schofieldupyours

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Leo Schofield has left the building. With his beloved baroque festival on the rocks, the “cultural advocate and arts champion on retainer”, as Bradley Trevor Grieve dubbed him over the weekend, has been spirited away to the safe, bogan-free haven of Potts Point with his middle finger held aloft behind him. Predictably, a social and traditional media frenzy ensued.

I don’t usually like to wade into these debates. But after reading Schofield’s “churlish, gauche and unforgivably small” (Trevor Grieve again) criticisms of Tasmania in Mark Dapin’s April 4 Sydney Morning Herald article I felt compelled to respond in some way. It’s probably not necessary – Schofield’s bitterness appears to be self-evidently based on his own issues rather than objective assessment of the facts, but even still, his voice is an influential one. And I simply don’t recognise myself, my friends, family, or colleagues in his account of the Tasmanian people. I’ve been active in the creative arena in Tasmania for a couple of decades now, and I’d like to offer my own experience & ideas as a counterpoint to some of his assertions.

“Tasmanians don’t give a flying f— about their buildings, on the whole, any more than they did about their natural environment. Their two greatest assets are the natural and the built environment, and both of these are in the process of destruction by a bunch of bogans”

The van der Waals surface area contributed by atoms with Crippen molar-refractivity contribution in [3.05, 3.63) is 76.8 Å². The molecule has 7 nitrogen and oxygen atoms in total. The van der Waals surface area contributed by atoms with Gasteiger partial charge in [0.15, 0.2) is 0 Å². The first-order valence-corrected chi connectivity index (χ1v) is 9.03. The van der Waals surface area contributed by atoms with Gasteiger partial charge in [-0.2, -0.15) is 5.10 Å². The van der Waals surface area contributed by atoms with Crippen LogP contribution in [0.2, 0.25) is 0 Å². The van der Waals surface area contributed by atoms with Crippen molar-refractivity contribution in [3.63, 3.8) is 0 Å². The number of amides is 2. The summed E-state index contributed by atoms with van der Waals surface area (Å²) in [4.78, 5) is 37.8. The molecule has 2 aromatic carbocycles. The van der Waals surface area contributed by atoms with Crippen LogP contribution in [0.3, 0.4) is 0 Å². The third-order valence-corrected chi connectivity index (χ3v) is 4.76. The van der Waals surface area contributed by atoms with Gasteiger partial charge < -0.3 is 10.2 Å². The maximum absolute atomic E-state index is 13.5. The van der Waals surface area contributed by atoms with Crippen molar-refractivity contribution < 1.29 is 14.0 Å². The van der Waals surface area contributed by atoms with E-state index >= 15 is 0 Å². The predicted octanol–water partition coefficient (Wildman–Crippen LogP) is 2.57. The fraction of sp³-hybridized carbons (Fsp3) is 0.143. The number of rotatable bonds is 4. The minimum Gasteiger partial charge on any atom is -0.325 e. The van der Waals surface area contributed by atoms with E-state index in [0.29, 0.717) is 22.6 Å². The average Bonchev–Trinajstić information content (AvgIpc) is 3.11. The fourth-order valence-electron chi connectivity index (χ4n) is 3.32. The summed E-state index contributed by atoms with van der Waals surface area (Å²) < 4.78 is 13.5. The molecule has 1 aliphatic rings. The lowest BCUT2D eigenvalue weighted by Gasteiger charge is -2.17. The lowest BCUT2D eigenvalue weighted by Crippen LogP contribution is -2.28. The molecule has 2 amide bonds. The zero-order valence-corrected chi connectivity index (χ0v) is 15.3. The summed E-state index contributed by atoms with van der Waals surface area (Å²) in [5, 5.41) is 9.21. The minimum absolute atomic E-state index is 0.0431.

The home I share with my wife & several animals is on a 5-acre block which backs onto forest. Out the front door are rich rolling hills & currawongs destroying our fruit trees.

Little bastards.

Little bastards.

Out the back, less than one minute after opening the door I can be taking a stroll through a eucalyptus forest. Then with only half an hour’s drive I can be in the centre of Hobart – one of the country’s most historic and picturesque cities. When I’m amongst those streets, my eyes often drift up from street level, above the modern shop-frontages to admire the historic facades. Some of them are barely changed from their heyday, with even some early 20th century signage still intact. Compared to the constantly-growing glass towers of the larger cities, I find Hobart’s streets far more evocative of our colonial past – it’s easy to cast the mind back and imagine what it might have been like in centuries gone by. Take a wander through Battery Point, through Salamanca Place and then across to Hunter Street and tell me again that we don’t place any value in our heritage buildings.